"Seall air Spot a'ruith" translates loosely to "See Spot Run", and anyone who grew up learning to read via the Dick and Jane books will remember that sentence. I think the Gaelic version of it is a rather fitting title for this blog.
Which means "I Love You". Gaelic is an interesting language, I'm learning. There is no word for 'have', for example. I can't say "I have a cup of coffee." Instead I have to say what translates literally to "A cup of coffee is at me."
Instead of saying "I am a fireman", I would have to say "A fireman is in me." (My son would emphatically agree that an Infantryman is in him. In fact he would say:
Leader by birth, Warrior by training, Infantry by the grace of God
But I digress.
I'm finding this idiosyncratic nature of Gaelic to be fascinating. For most of it's history, Gaelic was a spoken language, not a written one. History was passed on via story and song and as a result the Bards were held in high esteem. If you were found to have a good memory at a young age, you may well have become the clan Bard.
A cool thing happened today during my lesson with Muriel. In the past, I described written Gaelic as resembling a handful of Alpha-Bits (the breakfast cereal) casually tossed onto the table. A funny thing happened today: Presented with a short Gaelic phrase, I was able to pronounce most of it. I did not understand it, but I could at least pronounce it. Some of Muriel's pronunciation rules are starting to take root in this old brain. Tha mi glè thoilichte. I am very happy.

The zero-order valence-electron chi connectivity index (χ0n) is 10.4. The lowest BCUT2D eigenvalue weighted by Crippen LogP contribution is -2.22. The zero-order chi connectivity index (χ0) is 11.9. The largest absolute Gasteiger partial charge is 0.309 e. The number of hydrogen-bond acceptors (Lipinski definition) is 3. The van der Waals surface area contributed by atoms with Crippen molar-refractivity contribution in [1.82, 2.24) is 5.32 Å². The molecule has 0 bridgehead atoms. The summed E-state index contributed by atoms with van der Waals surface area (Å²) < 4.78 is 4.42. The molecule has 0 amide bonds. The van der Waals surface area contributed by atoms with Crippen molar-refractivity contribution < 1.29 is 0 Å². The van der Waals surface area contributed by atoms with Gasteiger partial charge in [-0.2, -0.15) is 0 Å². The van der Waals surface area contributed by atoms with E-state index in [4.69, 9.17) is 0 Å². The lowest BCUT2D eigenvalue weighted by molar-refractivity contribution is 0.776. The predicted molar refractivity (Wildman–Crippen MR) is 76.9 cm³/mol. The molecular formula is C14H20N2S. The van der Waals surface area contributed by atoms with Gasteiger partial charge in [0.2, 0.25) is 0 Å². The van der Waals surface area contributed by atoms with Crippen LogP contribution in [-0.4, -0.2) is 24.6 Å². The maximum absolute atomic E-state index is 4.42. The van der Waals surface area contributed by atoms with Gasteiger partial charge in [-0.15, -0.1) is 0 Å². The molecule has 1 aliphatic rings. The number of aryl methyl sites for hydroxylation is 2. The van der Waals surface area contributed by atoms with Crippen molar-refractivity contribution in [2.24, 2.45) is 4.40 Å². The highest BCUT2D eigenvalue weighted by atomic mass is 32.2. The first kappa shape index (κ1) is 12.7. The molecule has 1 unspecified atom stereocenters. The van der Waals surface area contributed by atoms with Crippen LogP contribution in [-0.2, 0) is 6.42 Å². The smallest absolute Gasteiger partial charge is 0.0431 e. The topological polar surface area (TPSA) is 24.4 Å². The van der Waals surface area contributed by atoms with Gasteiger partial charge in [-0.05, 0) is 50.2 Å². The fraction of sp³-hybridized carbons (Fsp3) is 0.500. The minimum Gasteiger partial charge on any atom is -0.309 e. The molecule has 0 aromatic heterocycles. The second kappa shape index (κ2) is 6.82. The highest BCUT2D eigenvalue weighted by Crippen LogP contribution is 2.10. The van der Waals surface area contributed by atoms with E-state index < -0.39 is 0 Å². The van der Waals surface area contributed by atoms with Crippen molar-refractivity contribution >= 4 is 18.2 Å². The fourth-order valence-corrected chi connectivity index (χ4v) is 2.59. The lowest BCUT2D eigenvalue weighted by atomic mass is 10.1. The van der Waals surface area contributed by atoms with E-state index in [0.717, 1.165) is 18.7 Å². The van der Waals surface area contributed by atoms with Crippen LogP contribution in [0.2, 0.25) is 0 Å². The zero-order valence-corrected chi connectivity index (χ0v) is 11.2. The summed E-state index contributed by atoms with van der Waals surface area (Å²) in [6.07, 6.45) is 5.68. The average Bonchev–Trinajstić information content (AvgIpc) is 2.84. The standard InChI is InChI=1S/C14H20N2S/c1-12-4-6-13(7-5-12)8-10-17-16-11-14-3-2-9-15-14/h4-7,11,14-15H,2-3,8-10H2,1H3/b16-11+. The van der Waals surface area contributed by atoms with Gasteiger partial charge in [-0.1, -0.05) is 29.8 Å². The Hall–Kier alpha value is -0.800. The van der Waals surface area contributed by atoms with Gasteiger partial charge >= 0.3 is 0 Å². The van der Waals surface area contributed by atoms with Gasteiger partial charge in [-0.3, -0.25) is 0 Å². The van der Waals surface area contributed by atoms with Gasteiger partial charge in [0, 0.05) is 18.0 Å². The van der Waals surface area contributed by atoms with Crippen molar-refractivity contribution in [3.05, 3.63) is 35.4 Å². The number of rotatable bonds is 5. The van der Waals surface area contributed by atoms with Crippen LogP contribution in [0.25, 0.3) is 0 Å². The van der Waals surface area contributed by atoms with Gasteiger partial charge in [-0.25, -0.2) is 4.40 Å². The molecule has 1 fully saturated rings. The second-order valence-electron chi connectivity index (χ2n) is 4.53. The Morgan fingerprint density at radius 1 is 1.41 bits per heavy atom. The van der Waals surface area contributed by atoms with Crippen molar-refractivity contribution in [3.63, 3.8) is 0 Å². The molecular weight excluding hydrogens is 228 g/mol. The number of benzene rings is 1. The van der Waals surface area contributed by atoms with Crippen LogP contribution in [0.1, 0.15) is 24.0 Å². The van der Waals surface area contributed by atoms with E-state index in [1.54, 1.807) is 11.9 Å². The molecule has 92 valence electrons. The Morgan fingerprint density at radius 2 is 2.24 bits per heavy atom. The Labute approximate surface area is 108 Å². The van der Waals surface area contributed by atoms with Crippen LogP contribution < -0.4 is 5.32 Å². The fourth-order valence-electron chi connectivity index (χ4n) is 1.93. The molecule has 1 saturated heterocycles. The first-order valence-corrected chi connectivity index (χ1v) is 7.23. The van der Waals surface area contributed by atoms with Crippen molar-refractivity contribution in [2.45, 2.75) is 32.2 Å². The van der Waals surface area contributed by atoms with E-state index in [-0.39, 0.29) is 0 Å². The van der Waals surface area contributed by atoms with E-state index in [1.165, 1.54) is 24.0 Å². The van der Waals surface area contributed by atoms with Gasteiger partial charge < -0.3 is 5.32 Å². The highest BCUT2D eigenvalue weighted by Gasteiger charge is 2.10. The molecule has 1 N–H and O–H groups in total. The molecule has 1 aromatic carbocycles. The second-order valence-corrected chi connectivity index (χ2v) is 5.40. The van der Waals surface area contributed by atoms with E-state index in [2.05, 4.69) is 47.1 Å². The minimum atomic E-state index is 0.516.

Which brings me back to Tha gràidh agam ort, the title of this post. In eleven days my Sweet Lady Wife and I wil be celebrating our 35th wedding anniversary. I asked Muriel to teach me to say "I Love You" in Gaelic.
Last night I memorized the adjectives tired (sgith) and sick (tinn). Three more and I'll have her entire list from lesson one memorized.
Reasons why I wanted a live tutor:
To an english speaker, the spelling gives no clue as to how to pronounce a word. 'Sgith' is pronounced 'skee' and 'tinn' is pronounced 'cheen' Hearing a native Gaelic speaker make the sounds is invaluable.
While there are a few audio sources of Gaelic instruction (I'll try to start a list and maintain it here) the problem with learning from a CD or MP3 is that there is no feedback and no one to ask questions of. For example, this week I'm going to ask Muriel about 'dhona' . The dh is pronounced roughly like a 'y' as in yacht, but as I listen to Muriel, I hear a hint of the 'Zh' that you here when saying 'Dr. Zhivago'.
Sometimes my curiosity rears its head. 'How do I say..... in Gaelic?'